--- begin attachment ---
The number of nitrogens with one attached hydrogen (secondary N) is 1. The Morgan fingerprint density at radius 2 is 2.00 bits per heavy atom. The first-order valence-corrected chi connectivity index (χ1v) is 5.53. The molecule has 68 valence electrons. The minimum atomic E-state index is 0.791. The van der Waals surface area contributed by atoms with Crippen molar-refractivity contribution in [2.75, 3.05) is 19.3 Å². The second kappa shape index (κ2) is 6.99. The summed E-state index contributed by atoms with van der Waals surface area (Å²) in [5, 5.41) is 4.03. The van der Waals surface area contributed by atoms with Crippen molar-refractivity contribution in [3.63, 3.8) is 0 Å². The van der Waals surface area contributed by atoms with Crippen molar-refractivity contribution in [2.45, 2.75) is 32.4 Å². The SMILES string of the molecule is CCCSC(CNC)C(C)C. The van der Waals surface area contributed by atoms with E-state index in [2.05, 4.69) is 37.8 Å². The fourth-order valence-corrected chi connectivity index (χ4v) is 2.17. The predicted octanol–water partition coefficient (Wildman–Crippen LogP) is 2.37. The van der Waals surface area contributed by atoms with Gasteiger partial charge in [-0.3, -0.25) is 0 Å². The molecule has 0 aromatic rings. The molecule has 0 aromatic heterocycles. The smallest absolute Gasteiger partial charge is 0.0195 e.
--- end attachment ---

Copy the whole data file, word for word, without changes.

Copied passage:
The number of nitrogens with one attached hydrogen (secondary N) is 1. The Morgan fingerprint density at radius 2 is 2.00 bits per heavy atom. The first-order valence-corrected chi connectivity index (χ1v) is 5.53. The molecule has 68 valence electrons. The minimum atomic E-state index is 0.791. The van der Waals surface area contributed by atoms with Crippen molar-refractivity contribution in [2.75, 3.05) is 19.3 Å². The second kappa shape index (κ2) is 6.99. The summed E-state index contributed by atoms with van der Waals surface area (Å²) in [5, 5.41) is 4.03. The van der Waals surface area contributed by atoms with Crippen molar-refractivity contribution in [3.63, 3.8) is 0 Å². The van der Waals surface area contributed by atoms with Crippen molar-refractivity contribution in [2.45, 2.75) is 32.4 Å². The SMILES string of the molecule is CCCSC(CNC)C(C)C. The van der Waals surface area contributed by atoms with E-state index in [2.05, 4.69) is 37.8 Å². The fourth-order valence-corrected chi connectivity index (χ4v) is 2.17. The predicted octanol–water partition coefficient (Wildman–Crippen LogP) is 2.37. The van der Waals surface area contributed by atoms with Gasteiger partial charge in [-0.3, -0.25) is 0 Å². The molecule has 0 aromatic rings. The molecule has 0 aromatic heterocycles. The smallest absolute Gasteiger partial charge is 0.0195 e.